Adding the prefix un-

Learning focus

Learn about how to add the prefix un- to make new words.

This lesson includes:

  • one video explaining how to use the prefix un-

  • three activities


Prefixes are a group of letters that change the meaning of a word when they are added to the start.

The prefix un- usually means not, so the new word means the opposite of the original.

For example:

  • unkind means ‘not kind’
  • unhappy means 'not happy'
  • unlocked means 'not locked'

In this Teacher Talk, Mr Smith explains all about how to use the prefix un- and shows you some examples.

Watch, listen carefully and join in with the activities.

Learn how to use the prefix un-.


You may need paper and a pen or pencil for some of these activities.

Activity 1

Let’s add un-!

Write out the words below adding un- to the start.
Then explain what the new word means.

The first one has been done for you:

1. certain = uncertain
This means not certain

2. sure =

3. happy =

4. tidy =

5. well =

You can check your answers using this answer sheet.

Activity 2

Let’s sort some words!

You cannot add un- to every word.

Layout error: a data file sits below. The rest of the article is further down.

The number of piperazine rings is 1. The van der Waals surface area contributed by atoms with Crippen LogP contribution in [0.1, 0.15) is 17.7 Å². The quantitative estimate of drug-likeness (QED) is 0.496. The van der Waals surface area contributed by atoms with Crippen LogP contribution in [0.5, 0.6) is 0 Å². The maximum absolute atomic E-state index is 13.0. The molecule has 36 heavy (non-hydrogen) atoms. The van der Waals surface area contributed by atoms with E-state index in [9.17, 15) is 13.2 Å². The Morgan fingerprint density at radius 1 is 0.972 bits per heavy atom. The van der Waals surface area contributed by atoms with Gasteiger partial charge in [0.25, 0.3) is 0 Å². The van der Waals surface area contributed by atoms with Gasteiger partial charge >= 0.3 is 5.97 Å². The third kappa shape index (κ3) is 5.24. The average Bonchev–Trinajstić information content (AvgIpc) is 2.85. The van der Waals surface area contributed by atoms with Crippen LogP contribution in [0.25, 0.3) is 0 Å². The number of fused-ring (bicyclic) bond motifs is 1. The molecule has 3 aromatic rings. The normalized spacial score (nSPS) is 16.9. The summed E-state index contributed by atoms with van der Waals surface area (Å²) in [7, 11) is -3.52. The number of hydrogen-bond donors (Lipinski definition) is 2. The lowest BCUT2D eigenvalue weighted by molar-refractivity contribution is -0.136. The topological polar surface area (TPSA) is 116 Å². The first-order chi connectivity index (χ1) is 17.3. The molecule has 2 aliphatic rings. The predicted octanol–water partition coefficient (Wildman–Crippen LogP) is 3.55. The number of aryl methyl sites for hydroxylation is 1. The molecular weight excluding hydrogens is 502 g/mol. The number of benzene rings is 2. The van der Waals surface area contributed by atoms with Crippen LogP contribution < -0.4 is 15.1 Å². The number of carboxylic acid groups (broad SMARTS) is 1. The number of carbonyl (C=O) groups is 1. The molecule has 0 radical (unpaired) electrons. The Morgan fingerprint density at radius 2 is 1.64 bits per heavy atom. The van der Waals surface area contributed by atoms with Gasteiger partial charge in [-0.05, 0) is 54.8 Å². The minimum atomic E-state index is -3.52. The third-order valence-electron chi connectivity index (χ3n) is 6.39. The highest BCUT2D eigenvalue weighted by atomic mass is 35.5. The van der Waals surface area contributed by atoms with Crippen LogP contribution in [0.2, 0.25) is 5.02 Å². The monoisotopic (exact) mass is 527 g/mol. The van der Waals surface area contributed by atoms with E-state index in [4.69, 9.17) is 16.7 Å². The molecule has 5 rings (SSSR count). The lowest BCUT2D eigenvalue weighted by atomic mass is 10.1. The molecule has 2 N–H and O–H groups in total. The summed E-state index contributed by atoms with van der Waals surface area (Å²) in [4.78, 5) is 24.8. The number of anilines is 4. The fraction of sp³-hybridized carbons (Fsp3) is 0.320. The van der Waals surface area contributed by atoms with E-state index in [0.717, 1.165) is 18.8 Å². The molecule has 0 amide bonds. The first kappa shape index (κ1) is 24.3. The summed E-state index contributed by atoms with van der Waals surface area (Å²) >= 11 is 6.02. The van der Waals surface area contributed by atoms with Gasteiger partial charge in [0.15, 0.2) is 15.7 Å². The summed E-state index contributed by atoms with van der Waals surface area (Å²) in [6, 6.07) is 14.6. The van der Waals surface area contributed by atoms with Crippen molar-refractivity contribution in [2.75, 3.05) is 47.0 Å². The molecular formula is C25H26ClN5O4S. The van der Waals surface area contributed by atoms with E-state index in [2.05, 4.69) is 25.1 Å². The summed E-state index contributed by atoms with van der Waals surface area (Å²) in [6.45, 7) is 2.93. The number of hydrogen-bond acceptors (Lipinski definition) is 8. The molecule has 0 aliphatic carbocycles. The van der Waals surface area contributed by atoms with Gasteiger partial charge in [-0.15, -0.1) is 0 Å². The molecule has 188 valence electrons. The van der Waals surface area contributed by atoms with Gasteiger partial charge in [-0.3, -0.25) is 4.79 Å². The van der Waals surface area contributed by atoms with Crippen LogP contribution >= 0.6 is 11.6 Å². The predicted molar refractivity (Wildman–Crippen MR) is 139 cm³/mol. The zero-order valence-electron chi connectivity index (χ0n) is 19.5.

Read the words in the quiz. Click on the ones that you can add the prefix un- to.

Top tip!

Say the new word out loud. Does it sound right?

Activity 3

Let’s write some sentences!

Below is a list of five words you can add un- to.

Choose three words and add the prefix un- to them.

Now write three sentences using those words.

For example: It is unbelievable that you saw an alien!

  • safe

  • zip

  • friendly

  • believable

  • lock

Top tip!

Don’t forget to start your sentence with a capital letter and end it with a punctuation mark.

Where next?

In this lesson you have learned how to add the prefix un- to make new words.

To learn more about different types of prefixes and suffixes, take a look at:

Or you could practise your spelling, punctuation and grammar with the
Karate Cats!

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